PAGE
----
ILR School

Supported Employment: A Best Practice for People with Psychiatric Disabilities

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Over the past several decades, research from a variety of fields has presented powerful evidence of the importance of employment to people with psychiatric disabilities. Many of these people want to work and can successfully participate in the labor market in a variety of competitive jobs. Researchers have also shown how employment can alleviate poverty, reduce hospitalization, and improve quality of life. Society also benefits through taxes paid by workers, goods and services they purchase, and reductions in entitlements and the overall cost of care. However, the 1997 National Health Interview Survey (NHIS) reports employment rates for people with a wide range of mental disorders to be 37.1 percent (Harris et al., 2005; New Freedom Commission on Mental Health, 2003). Employment rates for people with schizophrenia and related disorders are 22 percent (Jans, et al., 2004). Recently, funding agencies and practitioners have begun to move towards evidence-based practice in serving people with psychiatric disabilities. A number of reviews and meta-analyses of single-site, randomized controlled trials of supported employment for this group have found it to be more effective at establishing competitive employment outcomes than prevocational training or non-vocational community care (Crowther et al., 2001; Twamley et al., 2003; Wewiorski & Fabian, 2004). Still in question at the time of this study's funding, however, was the effectiveness of different models of supported employment, operating in a variety of organizational settings, for consumers with diverse demographic characteristics, in different regions of the country. Therefore, the Employment Intervention Demonstration Program (EIDP) was designed as a multi-site randomized controlled trial of the effectiveness of supported employment (SE) for people with psychiatric disabilities in eight locations across the U.S. SE programs use a rapid job search approach to help clients obtain jobs directly (rather than providing lengthy assessment, training, and counseling), and provide them with ongoing support to maintain and improve their earnings after they start work. This policy brief describes the EIDP, presents study findings, and suggests some policy and research implications.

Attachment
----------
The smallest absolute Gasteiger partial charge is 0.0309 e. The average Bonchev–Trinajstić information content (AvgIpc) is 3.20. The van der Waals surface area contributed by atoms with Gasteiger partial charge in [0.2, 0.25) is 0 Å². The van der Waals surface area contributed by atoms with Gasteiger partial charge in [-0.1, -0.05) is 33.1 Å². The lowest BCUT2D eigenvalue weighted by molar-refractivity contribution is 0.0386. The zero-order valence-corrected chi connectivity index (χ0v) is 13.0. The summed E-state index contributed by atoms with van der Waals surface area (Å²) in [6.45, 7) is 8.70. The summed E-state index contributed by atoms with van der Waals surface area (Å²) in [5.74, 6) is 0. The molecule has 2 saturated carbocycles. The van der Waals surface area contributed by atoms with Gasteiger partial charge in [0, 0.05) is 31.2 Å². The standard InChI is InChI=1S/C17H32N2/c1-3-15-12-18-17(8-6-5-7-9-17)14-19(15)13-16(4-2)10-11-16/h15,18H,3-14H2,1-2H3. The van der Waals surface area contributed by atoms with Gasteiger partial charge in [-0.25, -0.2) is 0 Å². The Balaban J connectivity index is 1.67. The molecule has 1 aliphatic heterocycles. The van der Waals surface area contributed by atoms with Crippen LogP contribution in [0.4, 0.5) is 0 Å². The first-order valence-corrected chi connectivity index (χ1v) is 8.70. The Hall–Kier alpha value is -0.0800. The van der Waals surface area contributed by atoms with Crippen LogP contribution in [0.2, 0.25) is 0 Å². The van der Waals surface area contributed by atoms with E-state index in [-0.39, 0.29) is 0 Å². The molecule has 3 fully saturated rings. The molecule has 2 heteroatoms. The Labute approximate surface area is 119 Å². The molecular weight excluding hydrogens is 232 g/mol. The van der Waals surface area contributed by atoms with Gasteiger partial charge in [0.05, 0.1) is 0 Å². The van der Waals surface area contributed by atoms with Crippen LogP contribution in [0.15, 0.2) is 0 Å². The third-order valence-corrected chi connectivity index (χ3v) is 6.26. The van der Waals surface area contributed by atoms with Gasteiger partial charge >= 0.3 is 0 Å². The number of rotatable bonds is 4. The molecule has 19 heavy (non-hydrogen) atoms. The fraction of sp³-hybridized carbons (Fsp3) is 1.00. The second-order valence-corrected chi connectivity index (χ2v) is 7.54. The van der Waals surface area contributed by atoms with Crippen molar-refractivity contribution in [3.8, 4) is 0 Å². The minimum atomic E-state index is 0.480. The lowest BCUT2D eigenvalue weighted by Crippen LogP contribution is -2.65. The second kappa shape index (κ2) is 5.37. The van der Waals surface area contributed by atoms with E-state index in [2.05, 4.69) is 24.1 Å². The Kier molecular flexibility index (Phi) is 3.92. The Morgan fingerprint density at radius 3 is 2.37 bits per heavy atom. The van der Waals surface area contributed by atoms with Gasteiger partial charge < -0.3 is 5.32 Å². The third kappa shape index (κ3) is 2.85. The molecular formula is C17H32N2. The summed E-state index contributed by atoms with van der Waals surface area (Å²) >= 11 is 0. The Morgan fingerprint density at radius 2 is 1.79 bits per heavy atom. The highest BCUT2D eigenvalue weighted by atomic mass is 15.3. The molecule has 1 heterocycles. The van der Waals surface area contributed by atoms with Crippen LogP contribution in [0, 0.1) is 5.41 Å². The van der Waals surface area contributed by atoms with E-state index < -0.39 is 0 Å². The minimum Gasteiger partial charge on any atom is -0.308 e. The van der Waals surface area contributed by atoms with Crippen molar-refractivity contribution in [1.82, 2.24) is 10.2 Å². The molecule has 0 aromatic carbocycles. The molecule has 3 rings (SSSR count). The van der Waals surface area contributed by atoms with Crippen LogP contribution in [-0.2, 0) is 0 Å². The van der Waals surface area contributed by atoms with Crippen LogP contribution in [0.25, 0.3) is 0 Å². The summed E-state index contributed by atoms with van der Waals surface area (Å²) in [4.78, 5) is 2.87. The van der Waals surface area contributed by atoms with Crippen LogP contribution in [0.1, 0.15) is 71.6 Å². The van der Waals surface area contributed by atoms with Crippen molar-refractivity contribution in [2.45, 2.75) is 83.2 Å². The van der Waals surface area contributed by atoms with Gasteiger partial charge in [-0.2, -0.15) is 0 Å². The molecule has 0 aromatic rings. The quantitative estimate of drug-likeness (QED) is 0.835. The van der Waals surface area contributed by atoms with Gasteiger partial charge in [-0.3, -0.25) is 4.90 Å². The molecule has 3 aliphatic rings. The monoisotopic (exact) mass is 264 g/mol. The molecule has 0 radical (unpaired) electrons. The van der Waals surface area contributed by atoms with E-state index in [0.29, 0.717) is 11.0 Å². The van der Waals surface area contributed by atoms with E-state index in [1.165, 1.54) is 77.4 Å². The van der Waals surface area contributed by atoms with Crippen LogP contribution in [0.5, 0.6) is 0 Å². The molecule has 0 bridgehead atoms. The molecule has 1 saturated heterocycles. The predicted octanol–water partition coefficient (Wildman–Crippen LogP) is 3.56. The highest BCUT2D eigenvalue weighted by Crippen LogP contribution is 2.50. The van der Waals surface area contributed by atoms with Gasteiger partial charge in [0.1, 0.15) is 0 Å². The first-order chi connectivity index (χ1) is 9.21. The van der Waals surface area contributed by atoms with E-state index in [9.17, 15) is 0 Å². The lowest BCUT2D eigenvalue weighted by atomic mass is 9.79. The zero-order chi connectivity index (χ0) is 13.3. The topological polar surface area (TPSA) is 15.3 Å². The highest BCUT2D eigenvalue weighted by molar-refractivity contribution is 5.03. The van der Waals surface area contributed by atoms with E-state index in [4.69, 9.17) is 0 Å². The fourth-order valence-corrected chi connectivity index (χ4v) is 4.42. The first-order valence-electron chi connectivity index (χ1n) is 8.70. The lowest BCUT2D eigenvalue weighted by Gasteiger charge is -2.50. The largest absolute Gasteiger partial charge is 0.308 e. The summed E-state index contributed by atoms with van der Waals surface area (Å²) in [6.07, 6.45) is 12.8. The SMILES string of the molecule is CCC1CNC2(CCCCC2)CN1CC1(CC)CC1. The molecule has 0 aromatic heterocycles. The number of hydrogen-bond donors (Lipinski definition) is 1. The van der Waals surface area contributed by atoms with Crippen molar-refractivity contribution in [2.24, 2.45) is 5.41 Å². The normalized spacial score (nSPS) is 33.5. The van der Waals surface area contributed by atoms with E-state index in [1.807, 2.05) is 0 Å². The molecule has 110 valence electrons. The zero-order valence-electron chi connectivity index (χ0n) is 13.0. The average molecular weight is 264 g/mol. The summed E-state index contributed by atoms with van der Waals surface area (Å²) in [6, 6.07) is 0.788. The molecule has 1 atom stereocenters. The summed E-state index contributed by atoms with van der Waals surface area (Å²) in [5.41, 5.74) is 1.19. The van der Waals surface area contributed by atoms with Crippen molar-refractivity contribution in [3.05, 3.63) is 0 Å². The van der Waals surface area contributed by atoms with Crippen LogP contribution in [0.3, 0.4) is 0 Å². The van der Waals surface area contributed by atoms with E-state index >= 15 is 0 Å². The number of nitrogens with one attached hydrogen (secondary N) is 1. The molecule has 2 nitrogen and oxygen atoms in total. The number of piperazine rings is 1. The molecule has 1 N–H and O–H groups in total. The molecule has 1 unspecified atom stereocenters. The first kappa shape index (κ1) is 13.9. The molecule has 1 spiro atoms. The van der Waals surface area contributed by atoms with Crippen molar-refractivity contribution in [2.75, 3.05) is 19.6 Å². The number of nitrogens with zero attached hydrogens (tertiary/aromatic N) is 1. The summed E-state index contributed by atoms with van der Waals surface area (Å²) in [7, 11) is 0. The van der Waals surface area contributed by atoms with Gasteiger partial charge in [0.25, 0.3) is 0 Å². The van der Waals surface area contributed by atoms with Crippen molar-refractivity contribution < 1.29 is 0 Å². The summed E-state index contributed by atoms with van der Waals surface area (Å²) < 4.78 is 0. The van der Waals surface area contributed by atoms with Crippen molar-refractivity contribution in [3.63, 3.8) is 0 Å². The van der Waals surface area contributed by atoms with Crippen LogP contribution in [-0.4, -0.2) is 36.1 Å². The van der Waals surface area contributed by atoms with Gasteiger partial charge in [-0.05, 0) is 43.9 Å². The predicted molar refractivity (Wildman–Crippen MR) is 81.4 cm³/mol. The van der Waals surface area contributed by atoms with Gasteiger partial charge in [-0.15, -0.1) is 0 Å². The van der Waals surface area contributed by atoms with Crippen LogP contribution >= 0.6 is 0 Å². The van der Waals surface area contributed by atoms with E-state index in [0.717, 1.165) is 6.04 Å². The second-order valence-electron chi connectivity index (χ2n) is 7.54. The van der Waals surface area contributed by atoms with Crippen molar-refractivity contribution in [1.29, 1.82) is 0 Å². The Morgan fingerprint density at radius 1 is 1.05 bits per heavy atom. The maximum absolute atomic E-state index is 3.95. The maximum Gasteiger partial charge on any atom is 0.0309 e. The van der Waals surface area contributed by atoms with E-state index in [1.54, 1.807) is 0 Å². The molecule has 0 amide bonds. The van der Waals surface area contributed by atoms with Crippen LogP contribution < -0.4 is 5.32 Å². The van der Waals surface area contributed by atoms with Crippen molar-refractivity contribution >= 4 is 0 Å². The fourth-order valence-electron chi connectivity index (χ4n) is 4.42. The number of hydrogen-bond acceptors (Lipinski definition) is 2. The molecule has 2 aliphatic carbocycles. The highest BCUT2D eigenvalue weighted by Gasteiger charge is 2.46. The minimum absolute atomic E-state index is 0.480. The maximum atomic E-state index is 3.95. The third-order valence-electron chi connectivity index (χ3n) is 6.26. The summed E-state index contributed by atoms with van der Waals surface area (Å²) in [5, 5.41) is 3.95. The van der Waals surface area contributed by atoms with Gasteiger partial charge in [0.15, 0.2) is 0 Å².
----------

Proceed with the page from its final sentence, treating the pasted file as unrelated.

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developmental disabled; disabilities; disability; disability; Disability Employment Research; EDIcat4-DER; disable; disabled; disablement; disabling; discriminate; discriminating; discrimination; earnings; economic; economics; economy; EDI; employ; employing; employment; exclusion; handicap; handicap; handicapped; heal; impair; impaired; impairment; include; included; inclusion; inequity; intolerance; Keywords; Labor Market; learning disability; limitation; limitation; mental disabilities; mental handicap; mental health; mental retardation; Miscellanies; participation; physical disability; prejudice; recuperate; rehabilitate; rehabilitated; rehabilitating; rehabilitation; rehabilitative; self-employment; separation; single out; special need; stereotype; therapy; treatment; unfairness; vocational rehabilitation; work


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